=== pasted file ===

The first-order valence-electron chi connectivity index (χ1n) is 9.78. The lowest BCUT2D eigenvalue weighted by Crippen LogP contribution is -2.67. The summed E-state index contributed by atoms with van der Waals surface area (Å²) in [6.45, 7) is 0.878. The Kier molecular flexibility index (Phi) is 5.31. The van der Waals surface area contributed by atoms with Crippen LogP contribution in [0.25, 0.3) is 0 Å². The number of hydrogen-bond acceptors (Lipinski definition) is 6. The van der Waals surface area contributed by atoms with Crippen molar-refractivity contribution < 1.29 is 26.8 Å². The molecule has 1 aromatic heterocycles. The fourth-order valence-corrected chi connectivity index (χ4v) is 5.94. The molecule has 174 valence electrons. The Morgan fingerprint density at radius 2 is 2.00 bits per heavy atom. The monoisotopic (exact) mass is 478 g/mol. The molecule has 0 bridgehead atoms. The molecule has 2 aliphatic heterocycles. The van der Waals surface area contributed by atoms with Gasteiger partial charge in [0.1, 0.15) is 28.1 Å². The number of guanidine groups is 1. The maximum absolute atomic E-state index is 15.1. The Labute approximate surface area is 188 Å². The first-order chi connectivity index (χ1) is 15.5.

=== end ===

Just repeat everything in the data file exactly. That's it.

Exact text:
The first-order valence-electron chi connectivity index (χ1n) is 9.78. The lowest BCUT2D eigenvalue weighted by Crippen LogP contribution is -2.67. The summed E-state index contributed by atoms with van der Waals surface area (Å²) in [6.45, 7) is 0.878. The Kier molecular flexibility index (Phi) is 5.31. The van der Waals surface area contributed by atoms with Crippen LogP contribution in [0.25, 0.3) is 0 Å². The number of hydrogen-bond acceptors (Lipinski definition) is 6. The van der Waals surface area contributed by atoms with Crippen molar-refractivity contribution < 1.29 is 26.8 Å². The molecule has 1 aromatic heterocycles. The fourth-order valence-corrected chi connectivity index (χ4v) is 5.94. The molecule has 174 valence electrons. The Morgan fingerprint density at radius 2 is 2.00 bits per heavy atom. The monoisotopic (exact) mass is 478 g/mol. The molecule has 0 bridgehead atoms. The molecule has 2 aliphatic heterocycles. The van der Waals surface area contributed by atoms with Gasteiger partial charge in [0.1, 0.15) is 28.1 Å². The number of guanidine groups is 1. The maximum absolute atomic E-state index is 15.1. The Labute approximate surface area is 188 Å². The first-order chi connectivity index (χ1) is 15.5.